MercadoLibre, one of the most important e-commerce companies in Latin America, confirmed unauthorized access to a part of its source code, in addition to confirming that the attackers managed to access the personal records of some 300,000 users. The company has not confirmed that its IT infrastructure was affected during the incident.
The Argentine firm confirmed the compromise of its systems after hackers from the Latin American group Lapsus$ threatened to expose confidential information from MercadoLibre and other e-commerce platforms. Faced with this threat, MercadoLibre enabled all its security and containment protocols, so it recommended that users of the platform change their passwords and monitor their account statements to prevent any attempt at malicious activity.
MercadoLibre has established itself as the largest e-commerce and payment processing ecosystem in Latin America. It currently has more than 140 million active buyers and sellers in Argentina, Brazil, Chile, Colombia, Mexico, Peru and Venezuela.
As mentioned above, Lapsus$ has been credited with the commitment of some 24,000 source code repositories operated by MercadoLibre and Mercado Pago. Through a Telegram channel, threat actors published a survey for their subscribers to decide if they should leak the company’s information. In addition to MercadoLibre, hackers are threatening to leak information from Vodafone and Impresa.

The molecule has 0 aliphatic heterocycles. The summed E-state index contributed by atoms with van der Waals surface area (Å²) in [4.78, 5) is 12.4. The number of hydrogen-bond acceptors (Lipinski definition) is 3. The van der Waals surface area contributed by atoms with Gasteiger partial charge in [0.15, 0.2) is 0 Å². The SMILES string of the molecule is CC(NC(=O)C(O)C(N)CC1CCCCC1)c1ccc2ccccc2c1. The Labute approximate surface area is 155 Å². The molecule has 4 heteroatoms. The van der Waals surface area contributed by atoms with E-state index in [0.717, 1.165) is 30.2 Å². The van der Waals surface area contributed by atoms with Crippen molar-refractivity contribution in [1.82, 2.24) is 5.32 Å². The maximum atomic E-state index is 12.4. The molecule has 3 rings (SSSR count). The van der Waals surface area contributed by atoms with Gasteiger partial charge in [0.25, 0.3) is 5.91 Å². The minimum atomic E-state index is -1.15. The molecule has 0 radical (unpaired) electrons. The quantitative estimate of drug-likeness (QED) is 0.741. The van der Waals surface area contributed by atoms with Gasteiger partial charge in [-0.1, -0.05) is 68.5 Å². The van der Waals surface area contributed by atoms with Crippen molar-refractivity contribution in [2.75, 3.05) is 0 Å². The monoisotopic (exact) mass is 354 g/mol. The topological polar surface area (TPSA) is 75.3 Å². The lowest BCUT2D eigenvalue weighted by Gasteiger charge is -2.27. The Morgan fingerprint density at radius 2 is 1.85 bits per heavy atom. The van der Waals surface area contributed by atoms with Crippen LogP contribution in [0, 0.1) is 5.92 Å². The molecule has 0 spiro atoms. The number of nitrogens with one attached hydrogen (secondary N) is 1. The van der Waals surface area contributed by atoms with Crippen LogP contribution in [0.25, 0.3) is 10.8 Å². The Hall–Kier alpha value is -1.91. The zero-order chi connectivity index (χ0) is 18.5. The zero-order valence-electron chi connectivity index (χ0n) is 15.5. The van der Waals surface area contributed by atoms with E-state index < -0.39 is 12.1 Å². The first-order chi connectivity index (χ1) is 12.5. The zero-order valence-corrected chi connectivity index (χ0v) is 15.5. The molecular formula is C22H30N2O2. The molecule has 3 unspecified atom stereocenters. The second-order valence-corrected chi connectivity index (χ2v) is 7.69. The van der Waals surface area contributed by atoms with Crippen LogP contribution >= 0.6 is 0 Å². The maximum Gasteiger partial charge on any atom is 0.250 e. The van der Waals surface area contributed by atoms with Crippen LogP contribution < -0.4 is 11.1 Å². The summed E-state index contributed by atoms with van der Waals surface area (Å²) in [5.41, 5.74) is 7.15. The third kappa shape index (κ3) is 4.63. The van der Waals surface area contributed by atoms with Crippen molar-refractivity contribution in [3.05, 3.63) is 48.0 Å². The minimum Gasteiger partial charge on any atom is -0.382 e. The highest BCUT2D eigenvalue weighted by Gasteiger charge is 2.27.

This is pretty much the same tactic the cybercriminal group followed by exposing more than 190GB of sensitive information belonging to Samsung. A week ago, the South Korean tech firm confirmed that Lapsus$ managed to compromise its systems, stealing files with details about the source code of the Galaxy family of smartphones.
Cybersecurity specialists report that extortion groups like Lapsus$ steal information from victims and, unlike ransomware operations, these hackers threaten to expose stolen sensitive information on dark web forums if the affected companies do not pay a ransom.
A couple of weeks ago, Lapsus$ also claimed responsibility for the attack on NVIDIA, a technology firm dedicated to the manufacture of chips. The incident resulted in the theft of more than 71,000 NVIDIA employee credentials, some of which were leaked on hacking forums.
To learn more about information security risks, malware variants, vulnerabilities and information technologies, feel free to access the International Institute of Cyber Security (IICS) websites.
He is a well-known expert in mobile security and malware analysis. He studied Computer Science at NYU and started working as a cyber security analyst in 2003. He is actively working as an anti-malware expert. He also worked for security companies like Kaspersky Lab. His everyday job includes researching about new malware and cyber security incidents. Also he has deep level of knowledge in mobile security and mobile vulnerabilities.